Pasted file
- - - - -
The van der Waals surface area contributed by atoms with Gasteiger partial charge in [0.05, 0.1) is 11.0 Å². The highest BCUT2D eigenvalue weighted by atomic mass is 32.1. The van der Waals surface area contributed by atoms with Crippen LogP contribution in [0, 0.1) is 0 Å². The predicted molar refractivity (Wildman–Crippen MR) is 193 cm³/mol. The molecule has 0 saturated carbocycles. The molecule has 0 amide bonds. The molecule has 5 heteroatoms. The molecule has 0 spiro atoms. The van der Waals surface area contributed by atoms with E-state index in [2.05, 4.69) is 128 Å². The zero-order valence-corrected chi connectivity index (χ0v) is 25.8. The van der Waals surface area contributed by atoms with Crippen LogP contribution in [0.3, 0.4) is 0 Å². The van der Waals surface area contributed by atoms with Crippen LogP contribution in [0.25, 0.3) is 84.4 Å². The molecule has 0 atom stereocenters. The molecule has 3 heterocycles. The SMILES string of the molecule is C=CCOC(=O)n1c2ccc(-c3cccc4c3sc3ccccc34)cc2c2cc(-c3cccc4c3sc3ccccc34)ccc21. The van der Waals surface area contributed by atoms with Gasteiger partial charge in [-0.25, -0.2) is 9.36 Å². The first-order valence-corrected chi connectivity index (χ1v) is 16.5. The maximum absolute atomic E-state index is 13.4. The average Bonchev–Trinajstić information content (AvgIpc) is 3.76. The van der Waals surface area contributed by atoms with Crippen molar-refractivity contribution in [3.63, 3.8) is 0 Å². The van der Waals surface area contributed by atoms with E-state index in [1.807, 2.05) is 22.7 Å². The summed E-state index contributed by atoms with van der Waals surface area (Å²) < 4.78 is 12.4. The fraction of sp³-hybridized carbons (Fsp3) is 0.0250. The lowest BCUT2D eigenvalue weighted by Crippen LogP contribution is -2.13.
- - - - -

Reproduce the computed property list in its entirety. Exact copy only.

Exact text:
The van der Waals surface area contributed by atoms with Gasteiger partial charge in [0.05, 0.1) is 11.0 Å². The highest BCUT2D eigenvalue weighted by atomic mass is 32.1. The van der Waals surface area contributed by atoms with Crippen LogP contribution in [0, 0.1) is 0 Å². The predicted molar refractivity (Wildman–Crippen MR) is 193 cm³/mol. The molecule has 0 saturated carbocycles. The molecule has 0 amide bonds. The molecule has 5 heteroatoms. The molecule has 0 spiro atoms. The van der Waals surface area contributed by atoms with E-state index in [2.05, 4.69) is 128 Å². The zero-order valence-corrected chi connectivity index (χ0v) is 25.8. The van der Waals surface area contributed by atoms with Crippen LogP contribution in [0.3, 0.4) is 0 Å². The van der Waals surface area contributed by atoms with Crippen LogP contribution in [0.25, 0.3) is 84.4 Å². The molecule has 0 atom stereocenters. The molecule has 3 heterocycles. The SMILES string of the molecule is C=CCOC(=O)n1c2ccc(-c3cccc4c3sc3ccccc34)cc2c2cc(-c3cccc4c3sc3ccccc34)ccc21. The van der Waals surface area contributed by atoms with Gasteiger partial charge in [-0.25, -0.2) is 9.36 Å². The first-order valence-corrected chi connectivity index (χ1v) is 16.5. The maximum absolute atomic E-state index is 13.4. The average Bonchev–Trinajstić information content (AvgIpc) is 3.76. The van der Waals surface area contributed by atoms with Crippen molar-refractivity contribution in [3.63, 3.8) is 0 Å². The van der Waals surface area contributed by atoms with E-state index in [1.807, 2.05) is 22.7 Å². The summed E-state index contributed by atoms with van der Waals surface area (Å²) < 4.78 is 12.4. The fraction of sp³-hybridized carbons (Fsp3) is 0.0250. The lowest BCUT2D eigenvalue weighted by Crippen LogP contribution is -2.13.